HTML in HTML Extreme Edition
Inspired by John Ankarström's article, Writing HTML in HTML , I ended up "downgrading" my site from using Hugo the static generator to just writing pages by hand. The idea is that if you're writing plain HTML, your site is always viewable a reload away, and you can implement anything that you can express with HTML and CSS (... vs with any kind of generator, static or not, you first need to think of the actual HTML & CSS, and then persuade your software to get it through. Most of the time, you'll conclude that it's not worth it.)
(It's worth reading John's article; it's a lot more persuasive than I am.)
This ended up working reasonably well for me. For example, my article about IndieAuth has some fancy colored dialog in it, with colored, rounded frames. They started out being <pre> blocks, and were being improved upon gradually by just adding an inline stylesheet, largely keeping the HTML non-ugly. (As in: not a lot uglier than it normally is.)
You can add code blocks (there are excellent JS code colorizers out there). You can drop in a math formula engine. It helps creativity a lot of you don't have to get through extra layers.
Editor support is not that hard either. John Ankarström is using Seamonkey's editor; I'm generally a "let's do everything in Emacs" person though, but it doesn't really take a lot if your editor is extensible enough:
- I have "close paragraph with a </p> and start a new one" bound on Ctrl-Enter
- also, quotation marks inject & instead.
Together with having mounted the actual web server on NFS, I was hoping that this would result in zero-effort addition of articles. However... it didn't quite yet happen. My guess for reasons: images and index pages .
First of all, adding images to a post is hugely annoying. First of all, you need to get the actual photo to your computer. Then, you generate thumbnails. Yes, it's a plural: you need one for the inline image, which, when clicked, shows a higher-resolution version, which is still not the crazy 10+ megapixel original. Also, don't forget to strip EXIF if you don't want the whole world to know where you live. (They should at least have a harder time figuring it out.)
(Not that static generators have this problem solved entirely: I did have Hugo time out and die while converting all the giant images I added.)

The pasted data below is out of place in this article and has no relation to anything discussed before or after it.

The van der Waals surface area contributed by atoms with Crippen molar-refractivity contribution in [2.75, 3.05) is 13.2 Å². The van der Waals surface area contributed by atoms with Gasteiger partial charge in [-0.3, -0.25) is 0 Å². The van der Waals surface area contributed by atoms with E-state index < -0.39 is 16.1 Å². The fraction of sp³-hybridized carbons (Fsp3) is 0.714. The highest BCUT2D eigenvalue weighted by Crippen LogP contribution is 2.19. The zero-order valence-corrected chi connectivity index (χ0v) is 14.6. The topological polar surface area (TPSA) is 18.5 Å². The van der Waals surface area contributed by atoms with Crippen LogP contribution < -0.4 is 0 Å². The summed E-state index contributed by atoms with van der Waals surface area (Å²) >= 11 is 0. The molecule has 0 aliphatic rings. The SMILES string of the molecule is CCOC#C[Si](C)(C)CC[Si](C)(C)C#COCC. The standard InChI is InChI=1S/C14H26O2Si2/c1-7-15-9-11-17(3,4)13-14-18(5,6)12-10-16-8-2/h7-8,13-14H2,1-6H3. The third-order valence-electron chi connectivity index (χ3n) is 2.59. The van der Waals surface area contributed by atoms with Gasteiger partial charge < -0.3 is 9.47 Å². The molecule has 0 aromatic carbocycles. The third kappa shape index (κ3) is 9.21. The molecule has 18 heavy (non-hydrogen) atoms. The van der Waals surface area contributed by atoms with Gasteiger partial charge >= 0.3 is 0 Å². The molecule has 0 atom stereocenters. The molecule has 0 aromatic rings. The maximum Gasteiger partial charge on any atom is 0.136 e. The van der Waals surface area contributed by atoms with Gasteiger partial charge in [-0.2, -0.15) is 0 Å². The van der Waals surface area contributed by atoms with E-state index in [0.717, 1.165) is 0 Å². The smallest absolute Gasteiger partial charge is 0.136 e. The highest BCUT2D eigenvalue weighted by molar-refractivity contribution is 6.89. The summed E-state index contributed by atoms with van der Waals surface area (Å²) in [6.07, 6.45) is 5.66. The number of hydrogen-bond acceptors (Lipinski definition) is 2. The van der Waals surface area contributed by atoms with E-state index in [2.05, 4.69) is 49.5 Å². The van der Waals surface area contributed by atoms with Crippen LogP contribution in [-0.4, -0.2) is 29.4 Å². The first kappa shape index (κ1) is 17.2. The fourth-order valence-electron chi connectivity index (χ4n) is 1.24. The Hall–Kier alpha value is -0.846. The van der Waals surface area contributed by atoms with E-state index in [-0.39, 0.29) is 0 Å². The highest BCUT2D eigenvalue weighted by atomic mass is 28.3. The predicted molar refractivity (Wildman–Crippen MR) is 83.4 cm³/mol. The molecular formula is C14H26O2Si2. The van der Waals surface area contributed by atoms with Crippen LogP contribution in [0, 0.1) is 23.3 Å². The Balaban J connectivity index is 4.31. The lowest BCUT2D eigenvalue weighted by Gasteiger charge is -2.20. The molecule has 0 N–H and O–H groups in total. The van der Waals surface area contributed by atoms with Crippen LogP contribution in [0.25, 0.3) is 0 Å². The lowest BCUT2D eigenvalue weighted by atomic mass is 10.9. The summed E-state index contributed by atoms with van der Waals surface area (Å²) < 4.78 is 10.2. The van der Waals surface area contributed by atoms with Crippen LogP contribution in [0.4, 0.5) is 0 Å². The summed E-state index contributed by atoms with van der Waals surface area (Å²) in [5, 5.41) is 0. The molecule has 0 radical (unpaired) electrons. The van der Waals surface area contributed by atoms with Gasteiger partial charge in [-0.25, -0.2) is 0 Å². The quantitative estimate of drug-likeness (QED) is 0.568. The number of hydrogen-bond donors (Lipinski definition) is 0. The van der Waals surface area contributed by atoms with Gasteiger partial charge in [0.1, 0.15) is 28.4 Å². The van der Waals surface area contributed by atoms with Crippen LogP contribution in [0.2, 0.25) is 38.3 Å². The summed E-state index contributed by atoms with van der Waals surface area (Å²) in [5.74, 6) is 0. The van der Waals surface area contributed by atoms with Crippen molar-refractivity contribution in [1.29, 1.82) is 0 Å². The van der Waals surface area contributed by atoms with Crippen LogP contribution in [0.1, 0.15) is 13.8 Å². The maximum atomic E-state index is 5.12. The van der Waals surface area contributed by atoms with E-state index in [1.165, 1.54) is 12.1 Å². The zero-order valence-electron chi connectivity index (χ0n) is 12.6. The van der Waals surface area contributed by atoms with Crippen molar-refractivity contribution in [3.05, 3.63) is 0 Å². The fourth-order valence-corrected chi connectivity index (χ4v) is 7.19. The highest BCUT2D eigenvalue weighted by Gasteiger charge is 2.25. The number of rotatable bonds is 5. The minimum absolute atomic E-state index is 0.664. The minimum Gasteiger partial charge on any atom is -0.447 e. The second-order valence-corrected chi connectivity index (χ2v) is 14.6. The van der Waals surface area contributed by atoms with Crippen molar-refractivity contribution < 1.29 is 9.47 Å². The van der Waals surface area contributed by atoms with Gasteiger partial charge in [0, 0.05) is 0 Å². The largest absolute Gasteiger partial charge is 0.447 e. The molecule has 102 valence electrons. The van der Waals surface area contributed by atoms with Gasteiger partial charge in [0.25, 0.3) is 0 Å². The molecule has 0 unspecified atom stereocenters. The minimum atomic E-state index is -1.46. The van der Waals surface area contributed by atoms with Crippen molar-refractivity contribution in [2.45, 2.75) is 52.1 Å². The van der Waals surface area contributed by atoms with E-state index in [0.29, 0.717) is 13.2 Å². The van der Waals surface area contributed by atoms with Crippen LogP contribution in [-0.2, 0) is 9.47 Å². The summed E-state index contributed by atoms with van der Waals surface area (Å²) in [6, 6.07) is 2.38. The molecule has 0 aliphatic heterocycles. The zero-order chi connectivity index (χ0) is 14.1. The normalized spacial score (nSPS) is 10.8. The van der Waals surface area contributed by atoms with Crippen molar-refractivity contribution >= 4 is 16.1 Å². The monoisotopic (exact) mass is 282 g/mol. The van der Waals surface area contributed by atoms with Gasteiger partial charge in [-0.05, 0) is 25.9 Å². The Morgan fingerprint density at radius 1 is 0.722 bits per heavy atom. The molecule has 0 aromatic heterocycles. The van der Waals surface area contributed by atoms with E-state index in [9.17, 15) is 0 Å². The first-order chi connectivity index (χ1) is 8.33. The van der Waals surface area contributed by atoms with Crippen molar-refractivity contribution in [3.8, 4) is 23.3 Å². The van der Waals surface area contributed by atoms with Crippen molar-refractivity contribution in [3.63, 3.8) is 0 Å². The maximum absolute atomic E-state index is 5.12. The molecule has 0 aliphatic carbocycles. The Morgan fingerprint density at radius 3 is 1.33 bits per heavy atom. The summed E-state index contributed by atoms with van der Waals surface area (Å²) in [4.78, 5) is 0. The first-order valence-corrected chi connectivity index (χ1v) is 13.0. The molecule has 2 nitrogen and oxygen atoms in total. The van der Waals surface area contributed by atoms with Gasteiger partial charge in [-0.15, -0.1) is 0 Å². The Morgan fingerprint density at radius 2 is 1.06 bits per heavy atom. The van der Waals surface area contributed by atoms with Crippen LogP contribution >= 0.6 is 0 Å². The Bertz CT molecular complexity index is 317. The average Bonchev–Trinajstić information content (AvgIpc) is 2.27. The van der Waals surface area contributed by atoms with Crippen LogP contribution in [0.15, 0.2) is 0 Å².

And once you're done with all that... not caring about "links to other fresh posts" in the content is one thing, but you'd generally want an index page, with a nice list of posts, excerpts, enticing images, possibly an RSS feed. Which... you could also write by hand. Or just provide a list of posts. But... if you go the "fancy blog" way, it's a lot more work.
Not a lot of work, but we're going for zero friction here. Remember, Future You is really lazy. (... at least if you're me.)
Let's solve it with more HTML!
So in a way, you'd want a static generator for part of the site, but your posts are in HTML.
Idea: could we use HTML to generate more HTML?
After all, with HTML5, you technically do know semantic meanings of tags. Also, HTML parser libraries definitely exist. So... our "generator" could just:
- scan the directory tree of the site
- parse every HTML file it finds
- generate an index page / RSS etc. based on them.
Furthermore, you can use the fact that unlike Markdown, HTML is easily extensible. Want drafts to be hidden from the index?
... want to specify which paragraph we should use as a summary?
<img src="IMG_20200101_smallthumb.jpg" data-orig="/home/simon/stuff/IMG_20200101.jpg" class="gallery summary" />
This is, by the way, a close-to-exact example from the system I have. We have:
- the style gallery, so that the JS gallery picks up the image & makes it clickable.
- the style summary, which will make it so that this will be the image representing the post in the index (... it's just the first image found by default, this is how it can be overridden)
- the attribute data-orig, which is an actual path of the original file that needs to be thumbnailed in various ways. The thumbnailer will pick up the "src" attribute and write the thumbnail to the right location; it'll also produce a medium-sized image with same name modifications that the JS gallery does in the same way. Meanwhile, you never have to put the original, large, EXIF-tagged image on the web server: the generator can run locally & pick it up.
Picking a summary paragraph works similarly easily. (For extra niceness, you can write a unique one by adding
display: hidden;to a paragraph in the actual article and still making it the summary one.
Meanwhile, the generator is ~250 lines of Lisp, including the template.